Easy Garden

Gracie planted her first plant, a peach-colored geranium.

Easy Garden
Easy Garden

My teenage daughter, Rachele, was overseeing our progress while texting on her phone.

flowers

We finished!  The kids are so excited to see their flowers grow.  The garden will be a riot of different colors and has no sense of design, which is as it should be for a children’s flower garden.

flowers

This will be our ‘before’ picture.  We planted alyssum, dianthus, geraniums, petunias, snapdragons, and stock.

If you would like to try this at home and want the garden to become a more permanent part of the landscape, you can add a brick border or plant shrubs and perennials around the outside of the pool.

Flowering Annuals

Each year, around the end of August, I walk into the plant section of our local home improvement store just to look at the colorful, flowering annuals

While I may be sorely tempted,  I don’t buy any; I just like to look.

BUT, I know that I am in trouble when the majority of the nursery shelves is covered in a sea of winter annuals – I feel like a kid in a candy store.  The vibrant colors and scents are almost intoxicating – to me anyway.

In the past, when I managed landscapes on golf courses, I would come to the store in our work truck and load countless flats of annuals for planting around the golf courses and the other buildings.  I loved planning ahead of time what I would plant and the color combinations that I would use.

Flowering Annuals

  Petunias, bacopa, and alyssum

In the low desert, winter annuals typically show up in the nurseries around late August, and it is so easy to get caught up in the excitement of fall being just around the corner along with the promise of cooler weather.  So before you know it, you buy a bunch of flowers and run home and plant them.  The problem is, is that it is often still too hot for them to survive.

Flowering Annuals

  Red geraniums with bacopa

For years, I would tear out the summer annuals around the golf courses and plant winter flowers in late September, usually with good results.  Of course, I would have to be vigilant and replace a few plants that would fall victim to the warm September temperatures, but overall they did fine.  

That is until one year when we had higher than usual temperatures in early October.  The flowers kept dying despite my best efforts.  Each day on my way to work, I would have to stop by the nursery to buy replacement plants.  This got kind of old after 2 – 3 weeks and I would have to go from store to store to find the same kind of flowers that I needed.

Flowering Annuals

 Blue Petunias 

So, I learned my lesson – no matter what, we would not plant winter annuals until late October.  I mean, it was silly to pull out the summer annuals in September when they still looked great.  I think people want to get a jump start on winter flowers because it makes us feel like the weather is cooler when it isn’t.  So unless you want to make extra visits to your local nursery, WAIT until mid-October.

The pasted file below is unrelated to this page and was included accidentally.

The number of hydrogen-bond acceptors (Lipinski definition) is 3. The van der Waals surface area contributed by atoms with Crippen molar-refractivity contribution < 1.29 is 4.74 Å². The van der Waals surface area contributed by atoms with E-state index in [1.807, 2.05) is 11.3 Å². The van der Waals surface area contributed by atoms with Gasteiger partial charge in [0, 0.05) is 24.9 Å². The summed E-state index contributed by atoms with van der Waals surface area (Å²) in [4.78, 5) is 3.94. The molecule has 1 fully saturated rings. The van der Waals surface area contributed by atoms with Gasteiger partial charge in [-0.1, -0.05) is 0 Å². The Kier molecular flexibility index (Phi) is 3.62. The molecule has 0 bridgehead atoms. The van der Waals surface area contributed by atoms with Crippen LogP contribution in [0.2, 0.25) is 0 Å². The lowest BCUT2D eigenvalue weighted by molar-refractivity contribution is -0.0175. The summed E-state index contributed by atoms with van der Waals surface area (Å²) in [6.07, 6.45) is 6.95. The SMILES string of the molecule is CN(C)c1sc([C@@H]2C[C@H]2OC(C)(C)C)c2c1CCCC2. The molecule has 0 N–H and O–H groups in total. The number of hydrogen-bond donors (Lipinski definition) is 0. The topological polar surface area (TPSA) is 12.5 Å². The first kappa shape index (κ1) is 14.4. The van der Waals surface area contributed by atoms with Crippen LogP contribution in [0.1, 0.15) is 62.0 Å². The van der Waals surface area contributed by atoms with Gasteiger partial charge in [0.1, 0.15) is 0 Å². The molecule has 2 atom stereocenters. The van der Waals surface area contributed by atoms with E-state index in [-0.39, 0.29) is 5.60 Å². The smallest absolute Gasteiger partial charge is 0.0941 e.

Now, since I no longer manage landscape areas, I am only responsible for my annual pots.  Last year I planted hot pink geraniums with alyssum, and they did very well.  In the past, I have tried the following combinations with good results:

– Yellow Snapdragons with Blue (Deep Purple) 

– Petunias and White Alyssum

– Red Geraniums with White Alyssum

– Hot Pink Geraniums with Lobelia

– Yellow Pansies with Lobelia 

– Light Blue Pansies and Alyssum

– White Snapdragons with Pink Petunias and Lobelia 

Snapdragon

 Snapdragon

PLANTING:For containers (pots), I use a planting/potting mix, which is specially formulated for containers – not potting soil, which can become soggy.  

If you are planting annuals in the ground, then I add compost or potting soil to the existing soil at a ratio of about 1 part compost to 1 part existing soil.  

If you do not have a compost pile at home, you can buy bagged compost at your local nursery.  Add slow-release fertilizer, following directions on the label.  Plant your winter annuals, making sure that they have enough space between them to grow.

CARE:  Water twice a day.  I usually water in the morning and maybe late in the afternoon as the plants are becoming established (about two weeks).  You can then water once a day or every 2 – 3 days, depending on the weather.  

In a managed landscape setting, I would also fertilize weekly with a liquid fertilizer to promote maximum blooming.  At home, I usually fertilize every other week.

Viola

 Viola

Now that we are in the second half of October, I am ready for planting winter annuals in my garden.  I have been thinking about planting violas.  I have not planted them since I was a little girl and I did notice some beautiful ones at the nursery back in August.  Those violas are probably dead from the heat of late August.  

Hopefully, they will have some new ones in now that it is really time to plant!

A Children’s Flower Garden in a Kiddie Swimming Pool